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Unwatchable AFL slumping to record lows
Unwatchable AFL slumping to record lows
9.59PM  21-4-2014

There is nothing like a Geelong-Hawthorn classic to paper over what have been almost unwatchable games this season, and the numbers are staggering.

Even a television network that paid megabucks to broadcast the game was wondering how it had become so unwatchable.
A rare credit to Seven's Saturday night team, who seemed to be wondering what they were watching during a three-goal second quarter between Essendon and St Kilda.

Even they were questioning if fans would attend games should they continue to be played with keeping possession seemingly more important than kicking goals.

While there have been exceptions – a Geelong-Hawthorn clash the highlight once more – several games this season have been hard to watch.

Chip sideways, chip backwards, handball, chip sideways and all without making any ground.

A sloppy turnover follows, 30 players are attracted to the ball and 10 consecutive stoppages – during which the ball bounces around madly and little can be seen from even the best seats in the house – come next.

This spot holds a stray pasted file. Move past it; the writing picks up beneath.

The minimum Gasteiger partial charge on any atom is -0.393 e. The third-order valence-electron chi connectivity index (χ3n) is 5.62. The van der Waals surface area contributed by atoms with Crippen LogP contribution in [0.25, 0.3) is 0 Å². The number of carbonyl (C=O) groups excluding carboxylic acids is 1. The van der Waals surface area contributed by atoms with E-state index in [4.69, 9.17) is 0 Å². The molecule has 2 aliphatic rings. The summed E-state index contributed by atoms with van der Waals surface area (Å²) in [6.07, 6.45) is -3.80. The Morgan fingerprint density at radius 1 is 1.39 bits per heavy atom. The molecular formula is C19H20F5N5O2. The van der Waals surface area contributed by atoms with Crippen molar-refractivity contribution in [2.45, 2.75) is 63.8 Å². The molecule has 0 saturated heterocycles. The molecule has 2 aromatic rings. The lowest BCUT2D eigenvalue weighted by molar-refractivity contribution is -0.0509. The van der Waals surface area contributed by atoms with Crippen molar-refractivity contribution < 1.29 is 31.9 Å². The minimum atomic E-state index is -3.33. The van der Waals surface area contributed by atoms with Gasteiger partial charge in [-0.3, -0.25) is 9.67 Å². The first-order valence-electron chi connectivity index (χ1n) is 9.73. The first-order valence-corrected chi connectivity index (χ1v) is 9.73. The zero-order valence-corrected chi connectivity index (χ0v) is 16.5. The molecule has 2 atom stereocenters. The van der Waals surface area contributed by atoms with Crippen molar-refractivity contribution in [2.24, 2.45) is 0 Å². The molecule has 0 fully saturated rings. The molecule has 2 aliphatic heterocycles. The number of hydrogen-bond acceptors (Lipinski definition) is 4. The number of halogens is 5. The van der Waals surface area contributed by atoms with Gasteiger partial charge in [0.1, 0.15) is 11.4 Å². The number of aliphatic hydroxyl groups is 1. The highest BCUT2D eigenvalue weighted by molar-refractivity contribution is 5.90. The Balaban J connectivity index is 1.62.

And the numbers are staggering, albeit with a small sample size this season – five rounds in.

Teams are averaging 86.37 points per game – the lowest number since 1968 (81.97).

That should lead probably lead to closer games.

But the average winning margin of 39.7 – dragged down in round five – ranks it eighth highest in the game's history.


Expansion teams cannot be blamed, given Greater Western Sydney and Gold Coast are stronger than they have been in their short histories.

Instead, defensive mindsets and unwillingness to take chances are affecting the game in a big way.

The obsession with keeping possession cannot be allowed to replace natural attacking flair.

Trying to mimic the premiers – or slightly improve their game plan – has been common, but coaches should look elsewhere.

Very few teams use the ball as aggressively and as well as the likes of Hawthorn and Geelong on a consistent basis.

Some can see the new style as a battle in the coaches' box as they look to tactically outsmart each other.

Solutions have been floated, including introducing rules to keep players in particular zones during stoppages.

But let the game evolve – it will again.

Until then, sit back and enjoy the grind.

 
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